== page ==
From mobile banking to online shopping, keep personal banking information secure with these 5 tips. Learn how to protect financial data with Fifth Third.
With data breaches becoming increasingly common, protecting your financial data online has never been more important. There have been 9,044 public breaches since 2005, exposing more than 10 million records including email and website passwords, social security numbers and credit card information.
Simply avoiding online financial tools isn’t the answer—and creating solid passwords to your accounts is just the start. The key is to employ more comprehensive online security measures that keep your data safe, while you take advantage of tech that helps you better track and manage your money. Here are five tips for protecting your online financial data:
1. Use Two-Factor or Multi-Factor Authentication
A strong password only goes so far when it comes to protecting your data from bad actors. To add another layer of security to your financial accounts, take advantage of two-factor authentication. This can be anything from a security code texted to your phone to a physical security key required to unlock your computer. The latter is often employed by tech giants such as Google and Twitter, but individuals can make use of the technology as well. You can purchase a physical, blue-tooth enabled key for as little as $20, according to Consumer Reports.
2. Change Up Your Usernames
Most people are aware that they should switch up their passwords on a semi-regular basis (or better yet, use a password manager that does it for you). However, fewer people pay attention to their usernames. Changing your username from your primary email to something more unique is a great first step toward improving your online security. Set a schedule to methodically change your logins, with a focus on your financial accounts. Switch up your usernames at least once or twice each year and try not to repeat logins you've used in the past.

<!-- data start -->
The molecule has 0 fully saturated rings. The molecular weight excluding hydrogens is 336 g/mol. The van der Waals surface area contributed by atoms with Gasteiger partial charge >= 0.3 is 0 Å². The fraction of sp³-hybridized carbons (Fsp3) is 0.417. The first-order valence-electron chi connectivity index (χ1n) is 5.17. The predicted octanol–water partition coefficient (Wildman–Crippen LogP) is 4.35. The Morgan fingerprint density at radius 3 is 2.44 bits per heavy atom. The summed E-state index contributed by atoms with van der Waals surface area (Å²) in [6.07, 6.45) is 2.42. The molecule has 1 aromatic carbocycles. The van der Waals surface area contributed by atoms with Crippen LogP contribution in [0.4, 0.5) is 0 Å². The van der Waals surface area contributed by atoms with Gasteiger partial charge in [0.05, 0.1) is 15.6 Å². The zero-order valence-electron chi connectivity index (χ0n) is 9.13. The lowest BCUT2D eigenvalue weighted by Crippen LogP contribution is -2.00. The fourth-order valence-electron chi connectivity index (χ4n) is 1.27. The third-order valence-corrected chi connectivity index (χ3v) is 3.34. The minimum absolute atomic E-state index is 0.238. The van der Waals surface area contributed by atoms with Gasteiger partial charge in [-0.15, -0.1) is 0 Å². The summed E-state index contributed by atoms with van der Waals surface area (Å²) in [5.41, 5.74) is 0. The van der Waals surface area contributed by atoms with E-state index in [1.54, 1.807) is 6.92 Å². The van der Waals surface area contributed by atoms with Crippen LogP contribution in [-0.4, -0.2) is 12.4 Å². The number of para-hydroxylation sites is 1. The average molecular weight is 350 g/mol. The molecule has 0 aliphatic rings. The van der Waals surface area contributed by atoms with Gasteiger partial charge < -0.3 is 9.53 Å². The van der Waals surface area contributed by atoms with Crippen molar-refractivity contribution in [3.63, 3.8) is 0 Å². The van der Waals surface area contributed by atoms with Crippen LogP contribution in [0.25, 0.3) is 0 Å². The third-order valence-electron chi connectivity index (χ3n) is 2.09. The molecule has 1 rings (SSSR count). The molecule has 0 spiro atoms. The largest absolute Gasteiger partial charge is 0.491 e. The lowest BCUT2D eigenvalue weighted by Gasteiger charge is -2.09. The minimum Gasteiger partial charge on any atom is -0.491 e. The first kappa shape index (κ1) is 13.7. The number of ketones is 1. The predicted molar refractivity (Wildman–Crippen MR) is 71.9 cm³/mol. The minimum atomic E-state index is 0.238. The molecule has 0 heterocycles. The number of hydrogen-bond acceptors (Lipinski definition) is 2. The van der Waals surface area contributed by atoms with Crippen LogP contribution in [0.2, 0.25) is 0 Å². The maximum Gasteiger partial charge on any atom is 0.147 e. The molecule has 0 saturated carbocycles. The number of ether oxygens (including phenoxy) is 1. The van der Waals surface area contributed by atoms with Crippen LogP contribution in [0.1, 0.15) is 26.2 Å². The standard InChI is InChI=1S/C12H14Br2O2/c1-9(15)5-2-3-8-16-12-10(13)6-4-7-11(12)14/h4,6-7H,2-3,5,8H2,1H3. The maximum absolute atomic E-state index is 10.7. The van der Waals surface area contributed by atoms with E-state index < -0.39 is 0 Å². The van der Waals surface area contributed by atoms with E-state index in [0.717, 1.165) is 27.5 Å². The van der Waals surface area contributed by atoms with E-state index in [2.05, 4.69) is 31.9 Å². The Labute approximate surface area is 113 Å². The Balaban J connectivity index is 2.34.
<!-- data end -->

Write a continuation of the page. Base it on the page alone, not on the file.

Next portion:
3. Keep Your Transactions Private
Logging onto to public Wi-Fi networks when they’re available has become second nature to many people. But you need to be wary of logging into your financial accounts when you're on a public network—there could easily be someone else on the network monitoring your activity. The same goes for making transactions on your devices, including entering your credit card, bank account or other financial information. If you’re out on the public Internet, try to leave your financial business at home.
4. Secure Your Devices
Your devices are a vector for malware, viruses and more, which is why updating the operating systems on your smartphone and computers is paramount. The new versions often come with additional security patches that protect your device—at no additional cost. Install the new operating systems as soon as you can. Then after you complete an update, re-check your privacy settings on your apps and device to make sure that they remained the same. In addition, consider installing anti-malware software on your devices and keep it updated as well. The software can prevent hacks and identify potential issues before they become real security problems.
5. Monitor Your Credit
Even with your efforts to secure your data, you may be—or may have already been—subject to a breach. Keeping close tabs on your credit report allows you to know if your personal information is being used for fraudulent activity. For instance, your credit report reveals inquiries made about your creditworthiness as well as accounts opened in your name. Checking in at least once a year ensures that if you’ll spot suspicious activity relatively early—and then stop it before it goes on too long. You can receive free copies of your credit report from each of the three major credit reporting bureaus one time per year.
The rise of online banking and electronic financial transactions have made life that much easier, even if it's subjected our financial data to more risk. Balance the convenience that digital financial tools provide with some added security measures, and you'll be able to avoid data breaches—or at least respond to them early and limit any damage.